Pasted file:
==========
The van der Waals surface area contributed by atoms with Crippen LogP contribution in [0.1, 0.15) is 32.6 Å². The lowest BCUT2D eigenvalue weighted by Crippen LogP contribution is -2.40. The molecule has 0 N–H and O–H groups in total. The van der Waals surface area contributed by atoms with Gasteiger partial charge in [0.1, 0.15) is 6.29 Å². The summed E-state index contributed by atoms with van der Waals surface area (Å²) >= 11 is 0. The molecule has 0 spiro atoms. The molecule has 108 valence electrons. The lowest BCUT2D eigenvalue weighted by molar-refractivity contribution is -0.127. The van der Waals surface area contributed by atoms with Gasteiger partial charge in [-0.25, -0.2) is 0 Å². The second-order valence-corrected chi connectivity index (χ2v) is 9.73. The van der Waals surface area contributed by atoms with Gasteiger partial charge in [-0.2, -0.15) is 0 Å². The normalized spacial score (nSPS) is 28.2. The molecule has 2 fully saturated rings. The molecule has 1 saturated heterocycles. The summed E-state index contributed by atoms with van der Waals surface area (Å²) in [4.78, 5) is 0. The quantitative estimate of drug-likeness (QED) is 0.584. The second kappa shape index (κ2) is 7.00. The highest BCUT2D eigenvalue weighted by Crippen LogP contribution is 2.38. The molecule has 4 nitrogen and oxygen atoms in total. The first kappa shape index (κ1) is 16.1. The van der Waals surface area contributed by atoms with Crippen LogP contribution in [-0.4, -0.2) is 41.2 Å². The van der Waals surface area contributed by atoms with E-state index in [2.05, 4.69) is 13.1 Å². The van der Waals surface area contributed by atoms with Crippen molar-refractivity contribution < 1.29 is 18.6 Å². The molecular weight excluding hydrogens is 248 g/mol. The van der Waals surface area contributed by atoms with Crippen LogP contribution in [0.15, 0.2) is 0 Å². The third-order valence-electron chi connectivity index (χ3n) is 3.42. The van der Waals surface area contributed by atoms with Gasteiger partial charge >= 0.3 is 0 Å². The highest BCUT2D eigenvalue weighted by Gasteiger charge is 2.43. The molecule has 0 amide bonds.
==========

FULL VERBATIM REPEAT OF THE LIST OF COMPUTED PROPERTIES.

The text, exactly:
The van der Waals surface area contributed by atoms with Crippen LogP contribution in [0.1, 0.15) is 32.6 Å². The lowest BCUT2D eigenvalue weighted by Crippen LogP contribution is -2.40. The molecule has 0 N–H and O–H groups in total. The van der Waals surface area contributed by atoms with Gasteiger partial charge in [0.1, 0.15) is 6.29 Å². The summed E-state index contributed by atoms with van der Waals surface area (Å²) >= 11 is 0. The molecule has 0 spiro atoms. The molecule has 108 valence electrons. The lowest BCUT2D eigenvalue weighted by molar-refractivity contribution is -0.127. The van der Waals surface area contributed by atoms with Gasteiger partial charge in [-0.25, -0.2) is 0 Å². The second-order valence-corrected chi connectivity index (χ2v) is 9.73. The van der Waals surface area contributed by atoms with Gasteiger partial charge in [-0.2, -0.15) is 0 Å². The normalized spacial score (nSPS) is 28.2. The molecule has 2 fully saturated rings. The molecule has 1 saturated heterocycles. The summed E-state index contributed by atoms with van der Waals surface area (Å²) in [4.78, 5) is 0. The quantitative estimate of drug-likeness (QED) is 0.584. The second kappa shape index (κ2) is 7.00. The highest BCUT2D eigenvalue weighted by Crippen LogP contribution is 2.38. The molecule has 4 nitrogen and oxygen atoms in total. The first kappa shape index (κ1) is 16.1. The van der Waals surface area contributed by atoms with Crippen LogP contribution in [-0.4, -0.2) is 41.2 Å². The van der Waals surface area contributed by atoms with E-state index in [2.05, 4.69) is 13.1 Å². The van der Waals surface area contributed by atoms with Crippen molar-refractivity contribution < 1.29 is 18.6 Å². The molecular weight excluding hydrogens is 248 g/mol. The van der Waals surface area contributed by atoms with Crippen LogP contribution in [0.15, 0.2) is 0 Å². The third-order valence-electron chi connectivity index (χ3n) is 3.42. The van der Waals surface area contributed by atoms with Gasteiger partial charge >= 0.3 is 0 Å². The highest BCUT2D eigenvalue weighted by Gasteiger charge is 2.43. The molecule has 0 amide bonds.